ARGON cryptography (by )

I thought I'd like to discuss the design decisions behind the rather brief description of the "security levels" mentioned on the MERCURY page. Don't worry, you don't need to go and read it first - I'll duplicate everything in this post.

To summarise, my design requirement was to implement a cryptograhic architecture for both communications and storage of sensitive data, which allows for:

  1. Both parties in a communication may have differing security requirements; the maximum of both need to be met
  2. Security levels need to be specified in a way that is future proof; eg, DES would have been unbreakable in World War II, but nowadays it should only be considered suitable for relatively unimportant data
  3. Physical communications links may have a certain element of external protection, rendering encryption an unnecessary burden; a cluster of servers locked in a highly screened server room together should be able to communicate sensitive data between each other in the clear, or with a fast lightweight encryption algorithm - after all, an assailant in the room with them could easily interfere with the machines themselves to get them to divulge their keys. However, the same information being shared across the public Internet would need heavy encryption, or be banned altogether.
  4. Communications links and data storage devices might have a maximum security level of information they can be trusted to at all, no matter how heavily encrypted it is, because any crypto algorithm is potentially breakable.

    Read more »

Protocol agnostic middleware (by )

It strikes me that perhaps one of the reasons that middleware hasn't taken the world by storm is that middleware tends to require some inconvenient protocol to access it.

Even the Web Services folks with SOAP and friends don't seem to have changed the world much, for all the effort of choosing a protocol that clients can be knocked up for easily from scratch in most environments.

However, in my work for Frontwire, I've ended up creating a server that does things in response to:

  • Java RMI calls
  • Work for it to do being directly inserted into an SQL database
  • Scheduled events
  • HTTP requests
  • Incoming emails
  • FTP uploads

What does that tell us about currently available middleware "solutions"? Read more »

CPU scheduling (by )

I came across the original paper on Lottery Scheduling.

What was all the fuss about? All it boils down to is using a weighting assigned to each process to divide time between CPU-bound processes at the same priority level. Back when I was a kid and wrote my first preemptive multitasking kernel, that's what I did, because being a lame MS-DOS programmer I hadn't thought of blocked processes being removed from the run queue, and I thought that 'priority' must be such a weighting.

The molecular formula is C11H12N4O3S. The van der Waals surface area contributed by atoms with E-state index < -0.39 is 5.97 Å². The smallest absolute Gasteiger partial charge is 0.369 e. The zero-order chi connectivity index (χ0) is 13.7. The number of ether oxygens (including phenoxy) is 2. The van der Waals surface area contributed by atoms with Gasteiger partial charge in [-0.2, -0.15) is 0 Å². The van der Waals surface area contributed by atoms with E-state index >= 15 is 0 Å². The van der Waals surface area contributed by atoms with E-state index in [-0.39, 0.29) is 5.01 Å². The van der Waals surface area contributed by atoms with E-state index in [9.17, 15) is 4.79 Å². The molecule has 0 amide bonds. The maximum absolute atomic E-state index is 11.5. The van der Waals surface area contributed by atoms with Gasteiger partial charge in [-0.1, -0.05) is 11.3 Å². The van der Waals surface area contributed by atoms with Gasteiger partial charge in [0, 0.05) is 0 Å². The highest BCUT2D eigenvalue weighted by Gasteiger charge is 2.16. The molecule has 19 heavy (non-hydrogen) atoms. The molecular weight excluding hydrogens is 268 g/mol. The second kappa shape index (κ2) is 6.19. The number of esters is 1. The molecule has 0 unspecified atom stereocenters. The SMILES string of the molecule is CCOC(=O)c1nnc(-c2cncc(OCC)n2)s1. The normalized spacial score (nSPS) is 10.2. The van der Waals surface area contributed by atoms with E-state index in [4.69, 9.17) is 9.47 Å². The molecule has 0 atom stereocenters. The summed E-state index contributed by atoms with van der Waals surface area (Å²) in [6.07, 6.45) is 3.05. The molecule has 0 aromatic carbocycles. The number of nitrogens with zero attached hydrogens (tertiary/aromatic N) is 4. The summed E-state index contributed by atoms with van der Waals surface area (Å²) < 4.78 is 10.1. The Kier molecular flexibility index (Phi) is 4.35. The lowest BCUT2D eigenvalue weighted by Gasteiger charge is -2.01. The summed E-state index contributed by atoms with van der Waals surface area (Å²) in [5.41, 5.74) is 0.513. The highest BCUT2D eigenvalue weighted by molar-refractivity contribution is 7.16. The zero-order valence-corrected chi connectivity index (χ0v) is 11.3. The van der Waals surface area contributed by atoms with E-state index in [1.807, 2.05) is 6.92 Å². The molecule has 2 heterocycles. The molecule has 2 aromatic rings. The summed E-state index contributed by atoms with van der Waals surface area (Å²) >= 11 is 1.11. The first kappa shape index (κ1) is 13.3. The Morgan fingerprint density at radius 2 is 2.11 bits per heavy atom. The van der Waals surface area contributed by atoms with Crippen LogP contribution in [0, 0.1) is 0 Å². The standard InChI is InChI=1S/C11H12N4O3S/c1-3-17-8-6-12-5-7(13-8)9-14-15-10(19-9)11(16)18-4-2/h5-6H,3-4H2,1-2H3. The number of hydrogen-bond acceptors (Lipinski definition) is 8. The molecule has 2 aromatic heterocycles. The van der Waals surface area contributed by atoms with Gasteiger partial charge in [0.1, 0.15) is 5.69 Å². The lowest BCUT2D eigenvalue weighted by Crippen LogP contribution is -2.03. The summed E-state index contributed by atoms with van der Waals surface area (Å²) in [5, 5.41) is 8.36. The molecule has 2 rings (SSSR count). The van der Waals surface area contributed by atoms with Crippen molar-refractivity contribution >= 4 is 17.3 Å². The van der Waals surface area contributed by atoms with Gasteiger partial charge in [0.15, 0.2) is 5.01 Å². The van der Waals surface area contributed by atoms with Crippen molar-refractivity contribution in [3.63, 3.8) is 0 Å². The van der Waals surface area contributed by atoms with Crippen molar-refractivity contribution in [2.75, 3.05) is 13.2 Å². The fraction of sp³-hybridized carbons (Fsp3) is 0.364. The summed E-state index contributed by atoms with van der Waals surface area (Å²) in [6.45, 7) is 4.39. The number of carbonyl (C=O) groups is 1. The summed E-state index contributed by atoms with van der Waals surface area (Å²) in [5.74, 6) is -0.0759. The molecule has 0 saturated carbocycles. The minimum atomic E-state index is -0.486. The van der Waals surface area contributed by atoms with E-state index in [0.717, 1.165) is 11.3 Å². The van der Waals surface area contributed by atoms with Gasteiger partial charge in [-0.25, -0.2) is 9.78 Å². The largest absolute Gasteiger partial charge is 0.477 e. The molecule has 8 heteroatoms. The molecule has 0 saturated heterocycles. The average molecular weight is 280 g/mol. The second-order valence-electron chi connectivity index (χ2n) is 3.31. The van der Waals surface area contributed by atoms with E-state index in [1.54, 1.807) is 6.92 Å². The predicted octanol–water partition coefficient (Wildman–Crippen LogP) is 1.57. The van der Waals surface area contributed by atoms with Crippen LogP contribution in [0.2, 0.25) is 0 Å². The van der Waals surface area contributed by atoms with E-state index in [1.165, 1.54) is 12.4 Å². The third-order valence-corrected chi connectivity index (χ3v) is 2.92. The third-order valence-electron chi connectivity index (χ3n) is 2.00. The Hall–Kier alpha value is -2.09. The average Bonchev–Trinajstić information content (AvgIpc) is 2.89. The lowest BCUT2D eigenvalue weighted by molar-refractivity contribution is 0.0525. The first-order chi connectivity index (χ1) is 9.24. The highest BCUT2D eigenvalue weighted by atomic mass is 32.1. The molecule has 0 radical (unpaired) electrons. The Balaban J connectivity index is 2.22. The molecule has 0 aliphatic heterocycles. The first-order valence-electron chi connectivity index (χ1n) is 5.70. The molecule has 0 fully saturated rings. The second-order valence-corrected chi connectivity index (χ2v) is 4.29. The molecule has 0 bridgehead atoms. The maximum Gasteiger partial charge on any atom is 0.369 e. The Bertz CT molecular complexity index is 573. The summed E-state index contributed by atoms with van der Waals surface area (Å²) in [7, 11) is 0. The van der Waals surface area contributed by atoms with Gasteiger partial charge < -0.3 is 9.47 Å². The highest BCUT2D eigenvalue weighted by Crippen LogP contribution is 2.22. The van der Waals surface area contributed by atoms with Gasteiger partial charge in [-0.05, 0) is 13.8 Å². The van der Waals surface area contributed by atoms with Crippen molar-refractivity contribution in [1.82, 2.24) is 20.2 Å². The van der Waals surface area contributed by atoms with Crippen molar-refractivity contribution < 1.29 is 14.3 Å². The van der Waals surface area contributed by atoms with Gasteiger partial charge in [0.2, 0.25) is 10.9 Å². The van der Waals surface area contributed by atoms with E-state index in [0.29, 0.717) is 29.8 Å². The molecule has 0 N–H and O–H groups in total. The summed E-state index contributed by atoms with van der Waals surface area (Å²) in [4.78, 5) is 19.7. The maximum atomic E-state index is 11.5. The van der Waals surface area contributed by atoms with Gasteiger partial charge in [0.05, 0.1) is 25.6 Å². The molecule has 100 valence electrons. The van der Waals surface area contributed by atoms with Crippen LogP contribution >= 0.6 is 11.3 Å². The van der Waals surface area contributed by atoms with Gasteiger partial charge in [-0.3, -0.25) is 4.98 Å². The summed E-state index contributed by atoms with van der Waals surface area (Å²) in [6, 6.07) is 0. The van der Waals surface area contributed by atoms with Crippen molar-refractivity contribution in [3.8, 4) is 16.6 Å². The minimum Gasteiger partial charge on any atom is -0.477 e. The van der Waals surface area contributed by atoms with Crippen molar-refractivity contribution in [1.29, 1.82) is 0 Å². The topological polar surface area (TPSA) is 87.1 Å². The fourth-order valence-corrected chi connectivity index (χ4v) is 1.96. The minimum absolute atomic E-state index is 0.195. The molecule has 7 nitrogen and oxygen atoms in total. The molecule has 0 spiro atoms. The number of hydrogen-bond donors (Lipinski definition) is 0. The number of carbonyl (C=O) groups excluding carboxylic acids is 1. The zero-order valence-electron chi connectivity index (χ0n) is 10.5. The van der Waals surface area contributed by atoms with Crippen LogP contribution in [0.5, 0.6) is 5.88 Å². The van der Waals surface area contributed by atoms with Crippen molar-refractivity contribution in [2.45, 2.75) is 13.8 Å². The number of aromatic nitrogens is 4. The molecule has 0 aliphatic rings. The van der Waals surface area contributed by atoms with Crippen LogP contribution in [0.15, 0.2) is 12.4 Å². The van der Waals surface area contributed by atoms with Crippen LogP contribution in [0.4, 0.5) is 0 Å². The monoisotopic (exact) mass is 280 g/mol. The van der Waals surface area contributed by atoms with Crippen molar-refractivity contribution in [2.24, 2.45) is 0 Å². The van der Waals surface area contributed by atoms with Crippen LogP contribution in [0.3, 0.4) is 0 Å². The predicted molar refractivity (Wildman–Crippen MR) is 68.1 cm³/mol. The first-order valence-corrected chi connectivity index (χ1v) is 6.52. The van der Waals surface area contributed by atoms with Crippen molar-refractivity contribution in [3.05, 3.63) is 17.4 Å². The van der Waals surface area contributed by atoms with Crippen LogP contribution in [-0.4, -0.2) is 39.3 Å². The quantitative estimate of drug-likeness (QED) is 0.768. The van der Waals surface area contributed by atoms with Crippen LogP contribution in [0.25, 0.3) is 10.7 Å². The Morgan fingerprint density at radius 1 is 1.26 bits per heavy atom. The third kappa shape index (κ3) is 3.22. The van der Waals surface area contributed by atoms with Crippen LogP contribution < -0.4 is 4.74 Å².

Anyway, it got me thinking. Lottery scheduling is fine for long-running non-real-time processes at the same priority. A user running a few background computational tools such as and SETI@Home would benefit from being able to choose the balance between the two at will, sure. But for event-driven tasks like a GUI frontend, a classic priority scheme would still win, if people bothered to set the priorities correctly. As it stands, unless they explicitly make a process 'nice', they usually just leave it to the OS to dynamically assign priority based upon the processes' I/O behaviour, using adaptive heuristics that take a while to respond to changes in the behaviour anyway.

And the inefficincies of this approach are often seen when some heavyweight background computation causes your GUI to become unresponsive... Read more » | weblog | The New Musical Functionality: Portability and access (by ) | weblog | The New Musical Functionality: Portability and access

My take on all this is that portable music, mobile phones, and PDAs and so on will inevitably converge into a general purpose portable computer.

On the desktop, general purpose PCs do everything; even the humble desk telephone is finally being subsumed by the PC with VoIP, a process that started in the 1990s but was somewhat humbled by the cost of a voice modem on every machine over a standard telephone not being sufficiently counterbalanced by advantages.

And I hate having too many pocket gadgets to carry around that (shudder) all need plugging in to recharge. Now that people are used to mastering the complexities of a general purpose computer on their desktop, I don't see any reason why a general purpose pocket computer, that (via some combination of inbuilt facilities and tiny plugin modules) can contact a mobile telecommunications network, send digital audio to your ear, and store lots of data. Read more »

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